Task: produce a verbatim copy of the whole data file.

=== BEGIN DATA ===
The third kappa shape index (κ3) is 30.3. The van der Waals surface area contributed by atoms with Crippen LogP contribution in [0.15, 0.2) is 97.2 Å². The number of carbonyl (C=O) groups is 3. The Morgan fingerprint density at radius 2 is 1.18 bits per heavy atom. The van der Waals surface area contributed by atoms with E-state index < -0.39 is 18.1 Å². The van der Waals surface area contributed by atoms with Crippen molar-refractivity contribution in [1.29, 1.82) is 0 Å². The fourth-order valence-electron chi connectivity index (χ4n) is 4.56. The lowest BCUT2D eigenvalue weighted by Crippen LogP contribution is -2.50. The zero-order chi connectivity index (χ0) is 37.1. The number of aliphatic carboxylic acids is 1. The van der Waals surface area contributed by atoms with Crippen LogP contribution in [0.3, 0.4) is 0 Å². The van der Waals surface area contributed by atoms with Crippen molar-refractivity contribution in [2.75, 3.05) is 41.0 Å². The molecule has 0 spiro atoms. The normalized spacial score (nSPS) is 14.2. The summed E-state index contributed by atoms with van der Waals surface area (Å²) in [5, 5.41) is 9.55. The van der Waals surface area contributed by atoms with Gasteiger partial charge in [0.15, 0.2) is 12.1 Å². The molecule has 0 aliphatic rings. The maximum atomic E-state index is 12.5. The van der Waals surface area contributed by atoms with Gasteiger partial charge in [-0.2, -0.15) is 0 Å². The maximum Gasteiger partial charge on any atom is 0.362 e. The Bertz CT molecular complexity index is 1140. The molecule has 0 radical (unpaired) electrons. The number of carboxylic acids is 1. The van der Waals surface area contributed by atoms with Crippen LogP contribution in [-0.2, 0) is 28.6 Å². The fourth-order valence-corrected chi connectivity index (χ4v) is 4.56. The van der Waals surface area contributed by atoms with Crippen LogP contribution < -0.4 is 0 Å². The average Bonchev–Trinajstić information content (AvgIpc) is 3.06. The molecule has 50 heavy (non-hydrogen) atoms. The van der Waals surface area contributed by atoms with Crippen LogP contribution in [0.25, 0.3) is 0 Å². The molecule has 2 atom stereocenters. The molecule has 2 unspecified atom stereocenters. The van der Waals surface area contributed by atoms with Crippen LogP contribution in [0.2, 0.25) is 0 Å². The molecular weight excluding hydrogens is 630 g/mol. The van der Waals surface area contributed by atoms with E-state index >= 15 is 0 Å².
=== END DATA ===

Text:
The third kappa shape index (κ3) is 30.3. The van der Waals surface area contributed by atoms with Crippen LogP contribution in [0.15, 0.2) is 97.2 Å². The number of carbonyl (C=O) groups is 3. The Morgan fingerprint density at radius 2 is 1.18 bits per heavy atom. The van der Waals surface area contributed by atoms with E-state index < -0.39 is 18.1 Å². The van der Waals surface area contributed by atoms with Crippen molar-refractivity contribution in [1.29, 1.82) is 0 Å². The fourth-order valence-electron chi connectivity index (χ4n) is 4.56. The lowest BCUT2D eigenvalue weighted by Crippen LogP contribution is -2.50. The zero-order chi connectivity index (χ0) is 37.1. The number of aliphatic carboxylic acids is 1. The van der Waals surface area contributed by atoms with Crippen LogP contribution in [0.3, 0.4) is 0 Å². The van der Waals surface area contributed by atoms with Crippen molar-refractivity contribution in [2.75, 3.05) is 41.0 Å². The molecule has 0 spiro atoms. The normalized spacial score (nSPS) is 14.2. The summed E-state index contributed by atoms with van der Waals surface area (Å²) in [5, 5.41) is 9.55. The van der Waals surface area contributed by atoms with Gasteiger partial charge in [0.15, 0.2) is 12.1 Å². The molecule has 0 aliphatic rings. The maximum atomic E-state index is 12.5. The van der Waals surface area contributed by atoms with Gasteiger partial charge in [-0.2, -0.15) is 0 Å². The maximum Gasteiger partial charge on any atom is 0.362 e. The Bertz CT molecular complexity index is 1140. The molecule has 0 radical (unpaired) electrons. The number of carboxylic acids is 1. The van der Waals surface area contributed by atoms with Crippen LogP contribution in [-0.2, 0) is 28.6 Å². The fourth-order valence-corrected chi connectivity index (χ4v) is 4.56. The van der Waals surface area contributed by atoms with Crippen LogP contribution < -0.4 is 0 Å². The average Bonchev–Trinajstić information content (AvgIpc) is 3.06. The molecule has 50 heavy (non-hydrogen) atoms. The van der Waals surface area contributed by atoms with Crippen LogP contribution in [0.25, 0.3) is 0 Å². The molecule has 2 atom stereocenters. The molecule has 2 unspecified atom stereocenters. The van der Waals surface area contributed by atoms with Crippen LogP contribution in [0.2, 0.25) is 0 Å². The molecular weight excluding hydrogens is 630 g/mol. The van der Waals surface area contributed by atoms with E-state index >= 15 is 0 Å².